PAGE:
To determine how many individual terms we would need to sum up, we can reflect on the number of different values that the joint probability distribution can take. To see this, suppose we are trying to define a probability distribution over N discrete random variables sharing the same support X, how many parameters do we need?

If the number of values that an individual variable can take is |X|=2, then the joint probability distribution can take up to 2n different values. We would therefore need 2n-1 parameters (subtract 1 because the remaining value can be deduced by subtracting all the probabilities of all but the remaining value from one):

Equation 1

If each variable can take k values, we would need kn-1 parameters. In other words, the time complexity for statistical inference would be exponential in the number of variables, which makes it infeasible for most interesting applications, since we often work with a large number of variables.

When applied to the accident example, the number of free parameters is equal to 24-1=15. A more complicated example would be trying to model the functioning of a car. If we assume that a car can be broken down to 19 components that can be represented by edges as illustrated in the graph below (which is of course, a gross simplification):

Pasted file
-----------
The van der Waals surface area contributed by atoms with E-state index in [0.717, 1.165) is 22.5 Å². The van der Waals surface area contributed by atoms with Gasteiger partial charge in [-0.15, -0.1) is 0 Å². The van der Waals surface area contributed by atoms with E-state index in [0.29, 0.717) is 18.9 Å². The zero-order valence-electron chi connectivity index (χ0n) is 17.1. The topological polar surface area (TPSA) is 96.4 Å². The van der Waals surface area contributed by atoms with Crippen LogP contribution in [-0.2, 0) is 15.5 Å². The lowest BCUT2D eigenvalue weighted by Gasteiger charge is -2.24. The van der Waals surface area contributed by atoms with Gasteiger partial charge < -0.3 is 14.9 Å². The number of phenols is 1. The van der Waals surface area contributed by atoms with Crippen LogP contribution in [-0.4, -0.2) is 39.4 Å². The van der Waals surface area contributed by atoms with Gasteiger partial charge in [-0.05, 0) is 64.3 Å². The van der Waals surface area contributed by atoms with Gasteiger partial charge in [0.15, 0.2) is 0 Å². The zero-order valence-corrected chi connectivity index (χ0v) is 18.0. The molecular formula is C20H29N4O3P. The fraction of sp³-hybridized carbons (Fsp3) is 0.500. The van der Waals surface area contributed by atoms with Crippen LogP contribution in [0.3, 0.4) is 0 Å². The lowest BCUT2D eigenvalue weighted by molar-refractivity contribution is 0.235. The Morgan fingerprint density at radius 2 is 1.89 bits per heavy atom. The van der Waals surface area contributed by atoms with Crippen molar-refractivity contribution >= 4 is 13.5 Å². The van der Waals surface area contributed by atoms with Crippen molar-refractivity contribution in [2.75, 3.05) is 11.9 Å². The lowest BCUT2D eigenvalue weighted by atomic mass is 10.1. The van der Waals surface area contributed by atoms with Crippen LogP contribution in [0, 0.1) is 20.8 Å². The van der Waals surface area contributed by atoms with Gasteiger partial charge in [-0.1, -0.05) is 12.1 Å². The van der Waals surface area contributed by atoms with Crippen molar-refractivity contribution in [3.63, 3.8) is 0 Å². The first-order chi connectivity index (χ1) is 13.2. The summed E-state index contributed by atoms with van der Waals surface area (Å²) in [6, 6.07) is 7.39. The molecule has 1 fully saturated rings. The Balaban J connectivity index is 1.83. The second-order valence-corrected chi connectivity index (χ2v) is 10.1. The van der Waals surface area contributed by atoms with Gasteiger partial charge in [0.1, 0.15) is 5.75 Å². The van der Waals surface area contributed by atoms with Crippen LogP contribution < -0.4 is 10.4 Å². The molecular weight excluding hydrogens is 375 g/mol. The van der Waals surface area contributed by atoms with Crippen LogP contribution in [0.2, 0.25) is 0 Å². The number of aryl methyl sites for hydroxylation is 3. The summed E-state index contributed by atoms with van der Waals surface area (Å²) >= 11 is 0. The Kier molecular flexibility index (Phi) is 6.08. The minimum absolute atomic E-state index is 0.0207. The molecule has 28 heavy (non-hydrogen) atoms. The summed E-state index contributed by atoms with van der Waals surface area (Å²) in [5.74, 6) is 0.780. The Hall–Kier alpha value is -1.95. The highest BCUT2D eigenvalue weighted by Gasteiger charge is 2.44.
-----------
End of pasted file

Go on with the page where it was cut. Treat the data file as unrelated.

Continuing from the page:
Figure 2

Figure 2: figure from (Smith N, 2012)

And suppose that we are looking to determine the probability that the car starts, which amounts to computing the marginal probability law of x15 (the blue variable at the bottom).

Once again, for simplicity's sake, we can assume that each variable is binary, indicating whether a given component (e.g., lights) functions or not. In order to derive the marginal probability law of variable x15 , we would need to sum up 218 terms (more than 250000 terms!):

Equation 2

Hence, unless we find a different parameterization of the joint probability distribution, the problem is intractable. This is where the information about probabilistic independencies becomes crucial.